Interest rates are likely to remain low into 2011, Federal Reserve policymakers hinted this week in at least two presentations. These indications came one week after the Fed shut down its program to buy mortgage-backed securities, which had kept rates at or near record lows in recent months.
In a speech Thursday, Fed Governor Daniel Tarullo said, "The relatively modest pace of recovery, the continued high rate of unemployment, subdued inflation trends, and well-anchored inflation expectations together suggest that the need for highly accommodative monetary policies will not diminish soon.”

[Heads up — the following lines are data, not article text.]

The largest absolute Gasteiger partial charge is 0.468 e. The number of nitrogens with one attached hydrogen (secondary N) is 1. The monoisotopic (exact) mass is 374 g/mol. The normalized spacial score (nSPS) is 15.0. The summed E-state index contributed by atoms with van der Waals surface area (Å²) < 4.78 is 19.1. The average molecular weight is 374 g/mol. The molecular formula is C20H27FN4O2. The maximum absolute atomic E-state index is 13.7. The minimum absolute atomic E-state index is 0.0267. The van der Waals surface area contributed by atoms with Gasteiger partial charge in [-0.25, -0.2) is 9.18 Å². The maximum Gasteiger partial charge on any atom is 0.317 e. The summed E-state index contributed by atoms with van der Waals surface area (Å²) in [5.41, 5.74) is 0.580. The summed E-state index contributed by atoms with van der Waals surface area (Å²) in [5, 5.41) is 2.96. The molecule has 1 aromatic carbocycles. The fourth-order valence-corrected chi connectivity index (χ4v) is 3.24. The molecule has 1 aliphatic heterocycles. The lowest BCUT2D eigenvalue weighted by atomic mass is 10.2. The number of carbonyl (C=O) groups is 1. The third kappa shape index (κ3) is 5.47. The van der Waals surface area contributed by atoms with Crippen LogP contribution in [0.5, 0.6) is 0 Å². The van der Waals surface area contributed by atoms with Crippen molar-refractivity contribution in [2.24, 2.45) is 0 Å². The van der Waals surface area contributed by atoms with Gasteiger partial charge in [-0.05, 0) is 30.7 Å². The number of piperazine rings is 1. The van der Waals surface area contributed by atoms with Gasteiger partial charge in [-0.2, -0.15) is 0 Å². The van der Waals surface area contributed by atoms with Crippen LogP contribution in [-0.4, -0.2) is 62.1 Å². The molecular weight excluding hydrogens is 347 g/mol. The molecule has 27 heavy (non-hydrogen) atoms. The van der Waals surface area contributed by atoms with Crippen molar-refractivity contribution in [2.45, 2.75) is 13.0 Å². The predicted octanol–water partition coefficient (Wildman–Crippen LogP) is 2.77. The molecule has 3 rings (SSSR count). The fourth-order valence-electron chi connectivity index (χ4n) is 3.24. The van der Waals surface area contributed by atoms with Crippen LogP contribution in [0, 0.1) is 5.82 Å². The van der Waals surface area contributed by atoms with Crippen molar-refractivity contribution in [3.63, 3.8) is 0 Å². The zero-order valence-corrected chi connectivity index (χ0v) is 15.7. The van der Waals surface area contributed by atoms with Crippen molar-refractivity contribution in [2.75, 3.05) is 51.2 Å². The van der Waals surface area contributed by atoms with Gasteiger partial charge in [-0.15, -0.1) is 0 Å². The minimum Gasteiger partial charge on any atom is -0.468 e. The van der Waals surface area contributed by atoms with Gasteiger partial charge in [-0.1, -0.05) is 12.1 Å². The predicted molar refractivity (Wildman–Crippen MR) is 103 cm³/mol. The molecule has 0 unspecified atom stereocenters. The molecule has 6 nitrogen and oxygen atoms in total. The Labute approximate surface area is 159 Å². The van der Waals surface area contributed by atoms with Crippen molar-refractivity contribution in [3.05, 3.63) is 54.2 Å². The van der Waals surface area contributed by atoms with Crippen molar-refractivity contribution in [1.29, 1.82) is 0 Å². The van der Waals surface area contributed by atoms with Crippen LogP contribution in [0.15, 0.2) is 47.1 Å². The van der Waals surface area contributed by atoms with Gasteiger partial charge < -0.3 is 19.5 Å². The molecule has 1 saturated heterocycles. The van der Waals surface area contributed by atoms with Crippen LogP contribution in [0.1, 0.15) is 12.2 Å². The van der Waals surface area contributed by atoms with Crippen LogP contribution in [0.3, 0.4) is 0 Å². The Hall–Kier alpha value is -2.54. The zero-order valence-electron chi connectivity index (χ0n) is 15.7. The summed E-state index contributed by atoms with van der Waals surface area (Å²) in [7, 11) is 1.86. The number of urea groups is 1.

Likewise, Donald Kohn, Fed vice chairman in a speech in San Francisco, said the Fed would raise rates, “in due course,” but he also noted that low rates "help offset the lingering restraining effects on economic activity and prices."
So far, rates have risen modestly, but analysts speculate they will likely become much more volatile down the road.
“It’s an uncertain type of market,” says Keith Gumbinger of HSH.com.
Michael Fratantoni, vice president of research and economics for the Mortgage Bankers Association, predicts that the Fed will have created a situation where there are days or weeks of low-rate opportunities, and other days and weeks when rates rise significantly.
Sources: The Wall Street Journal, Nick Timiraos (04/08/2010), and The Wall Street Journal, Jon Hilsenrath (04/09/2010)